Chinasat 18 launch does not go as planned

China Satcom launched its latest GEO satellite, Chinasat 18, last week. The first of the third-generation DFH-4 craft, it was sent into space using a Long March 3B launcher. However, despite initial reports that the satellite had arrived in its correct geosynchronous orbit, it has since been experiencing ‘anomalies’.

Satellite
China Satcom’s latest launch has not ended well. Photo: Defence.gov

The launch of Chinasat 18

Originally scheduled for launch in the first quarter of 2019, Chinasat 18’s take off was pushed back to August earlier this year. The satellite is a large GEO vehicle, destined to provide civilian telecommunication services including rural broadband and inflight connectivity.

The launch last week was undertaken by a Long March 3B launcher, the most powerful vehicle on the Chinese space fleet. Normally capable of launching up to 5,100kg into a geosynchronous transfer orbit, this particular vehicle was the 3B/G2 version, enhanced to increase its capacity up to 5,500kg.


The satellite was launched on Monday 19th August from the Xichang space center in Sichuan, Southwest China. The Long March 3B launcher successfully took off at 20:03 local time. Following this, separation into the correct geosynchronous transfer orbit (GTO) was confirmed.

However, shortly after separation, it was reported by Xinhua that the satellite was experiencing ‘anomalies’, and that engineers were investigating. According to Seradata, recovery attempts are now underway.

Chinasat 18

Chinasat 18, or Zhongxing-18, is a large Ku and Ka band communications satellite owned by China Satcom. built by the Chinese Academy of Space Technology, it is based on a DFH-4E bus. The dimensions of the satellite are 2.36m x 2.1m x 3.6m and its launch mass was 5,200kg.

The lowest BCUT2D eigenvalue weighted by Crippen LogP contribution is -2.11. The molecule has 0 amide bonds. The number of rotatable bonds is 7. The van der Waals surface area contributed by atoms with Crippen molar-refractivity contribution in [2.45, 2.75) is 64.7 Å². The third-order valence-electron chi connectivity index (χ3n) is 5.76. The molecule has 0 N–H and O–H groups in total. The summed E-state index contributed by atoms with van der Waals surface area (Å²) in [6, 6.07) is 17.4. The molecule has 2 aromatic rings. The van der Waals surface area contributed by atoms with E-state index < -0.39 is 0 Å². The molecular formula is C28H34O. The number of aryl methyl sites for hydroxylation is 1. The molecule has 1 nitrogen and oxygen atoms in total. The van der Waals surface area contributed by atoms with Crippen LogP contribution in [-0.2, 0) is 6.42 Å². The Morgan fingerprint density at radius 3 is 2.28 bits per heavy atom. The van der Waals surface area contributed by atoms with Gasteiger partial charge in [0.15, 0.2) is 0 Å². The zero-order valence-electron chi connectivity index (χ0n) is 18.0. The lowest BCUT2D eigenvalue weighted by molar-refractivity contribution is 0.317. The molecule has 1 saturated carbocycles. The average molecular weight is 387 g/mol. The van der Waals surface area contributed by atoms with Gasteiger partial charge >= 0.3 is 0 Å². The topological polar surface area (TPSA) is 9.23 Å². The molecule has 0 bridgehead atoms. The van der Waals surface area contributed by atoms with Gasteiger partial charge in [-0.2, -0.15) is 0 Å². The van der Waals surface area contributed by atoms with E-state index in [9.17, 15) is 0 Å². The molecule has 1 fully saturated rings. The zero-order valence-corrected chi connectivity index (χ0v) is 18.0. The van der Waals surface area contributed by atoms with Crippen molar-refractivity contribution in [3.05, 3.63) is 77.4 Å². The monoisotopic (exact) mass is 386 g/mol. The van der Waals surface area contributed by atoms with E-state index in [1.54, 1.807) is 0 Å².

According to NASA Space Flight, the vessel has 30 Ku-band transponders on board, plus 14 Ka-band and two Ka BSS band transponders. It would, therefore, be able to provide voice, data and multimedia connectivity, including video processing a high data rate internet applications.


Once launched, it should have been able to provide connectivity for 15 years or more. Seradata reports that the satellite was insured to the value of $250m.

Many other DFH-4 satellites have been successfully launched, with more than 20 in orbit today. However, two have notably suffered failure, prematurely ending their service.

Sinosat 2, launched in 2006, failed to deploy its solar arrays. Also, in 2007, NIGCOMSAT 1 also had a failure of its solar array. However, of the DFH-4E satellites, of which Chinasat 18 is one, only one other has been built. APStar 6D, owned by APT Satellite Company Ltd, is due to be launched later in 2019.

A blow to China Satcoms partners

The deployment of Chinasat 18 marked an expansion of China Satcom’s coverage across the nation. One partner set to benefit from this was Viasat, who earlier this year announced a partnership to provide inflight connectivity to airline passengers in Chinese airspace.

Passengers on Viasat connected aircraft were to be allowed to roam onto China Satcom’s network when in Chinese airspace, and conversely passengers on China Satcom equipped aircraft would be able to roam globally on the Viasat network.

Aside of Viasat, Israel based networking specialist Gilat were also involved in the project. According to a press release, Gilat was to provide the ground network for Chinasat 18 and its sister satellite, Chinasat 16.

For China Satcom, the successful deployment of Chinasat 18 would have completed the company’s HTS Ka-band coverage over all of China. The loss of the satellite must come as a significant blow to the company.

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